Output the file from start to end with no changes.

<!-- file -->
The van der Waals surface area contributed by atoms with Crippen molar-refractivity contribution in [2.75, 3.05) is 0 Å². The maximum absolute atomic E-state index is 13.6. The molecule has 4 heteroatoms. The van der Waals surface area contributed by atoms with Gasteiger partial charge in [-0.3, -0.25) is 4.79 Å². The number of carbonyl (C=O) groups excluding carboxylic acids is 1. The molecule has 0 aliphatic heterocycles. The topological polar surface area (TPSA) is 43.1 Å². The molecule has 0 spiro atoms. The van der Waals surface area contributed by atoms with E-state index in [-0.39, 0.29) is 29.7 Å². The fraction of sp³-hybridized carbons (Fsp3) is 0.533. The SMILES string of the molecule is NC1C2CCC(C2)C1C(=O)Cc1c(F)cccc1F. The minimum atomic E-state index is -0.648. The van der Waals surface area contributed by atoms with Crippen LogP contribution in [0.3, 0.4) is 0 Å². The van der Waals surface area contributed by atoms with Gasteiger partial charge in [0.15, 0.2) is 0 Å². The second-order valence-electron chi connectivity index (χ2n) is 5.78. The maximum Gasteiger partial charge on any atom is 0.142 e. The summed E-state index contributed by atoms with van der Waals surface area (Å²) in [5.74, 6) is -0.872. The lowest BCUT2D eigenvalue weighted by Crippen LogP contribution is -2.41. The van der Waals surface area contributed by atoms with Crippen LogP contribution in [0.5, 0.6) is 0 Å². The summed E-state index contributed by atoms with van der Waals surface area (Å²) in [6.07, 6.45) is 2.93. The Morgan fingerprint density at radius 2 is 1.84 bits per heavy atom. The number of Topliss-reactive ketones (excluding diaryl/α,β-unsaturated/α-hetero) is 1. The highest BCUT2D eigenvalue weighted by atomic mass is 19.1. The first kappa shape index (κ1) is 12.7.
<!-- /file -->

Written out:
The van der Waals surface area contributed by atoms with Crippen molar-refractivity contribution in [2.75, 3.05) is 0 Å². The maximum absolute atomic E-state index is 13.6. The molecule has 4 heteroatoms. The van der Waals surface area contributed by atoms with Gasteiger partial charge in [-0.3, -0.25) is 4.79 Å². The number of carbonyl (C=O) groups excluding carboxylic acids is 1. The molecule has 0 aliphatic heterocycles. The topological polar surface area (TPSA) is 43.1 Å². The molecule has 0 spiro atoms. The van der Waals surface area contributed by atoms with E-state index in [-0.39, 0.29) is 29.7 Å². The fraction of sp³-hybridized carbons (Fsp3) is 0.533. The SMILES string of the molecule is NC1C2CCC(C2)C1C(=O)Cc1c(F)cccc1F. The minimum atomic E-state index is -0.648. The van der Waals surface area contributed by atoms with Crippen LogP contribution in [0.3, 0.4) is 0 Å². The van der Waals surface area contributed by atoms with Gasteiger partial charge in [0.15, 0.2) is 0 Å². The second-order valence-electron chi connectivity index (χ2n) is 5.78. The maximum Gasteiger partial charge on any atom is 0.142 e. The summed E-state index contributed by atoms with van der Waals surface area (Å²) in [5.74, 6) is -0.872. The lowest BCUT2D eigenvalue weighted by Crippen LogP contribution is -2.41. The van der Waals surface area contributed by atoms with Crippen LogP contribution in [0.5, 0.6) is 0 Å². The summed E-state index contributed by atoms with van der Waals surface area (Å²) in [6.07, 6.45) is 2.93. The Morgan fingerprint density at radius 2 is 1.84 bits per heavy atom. The number of Topliss-reactive ketones (excluding diaryl/α,β-unsaturated/α-hetero) is 1. The highest BCUT2D eigenvalue weighted by atomic mass is 19.1. The first kappa shape index (κ1) is 12.7.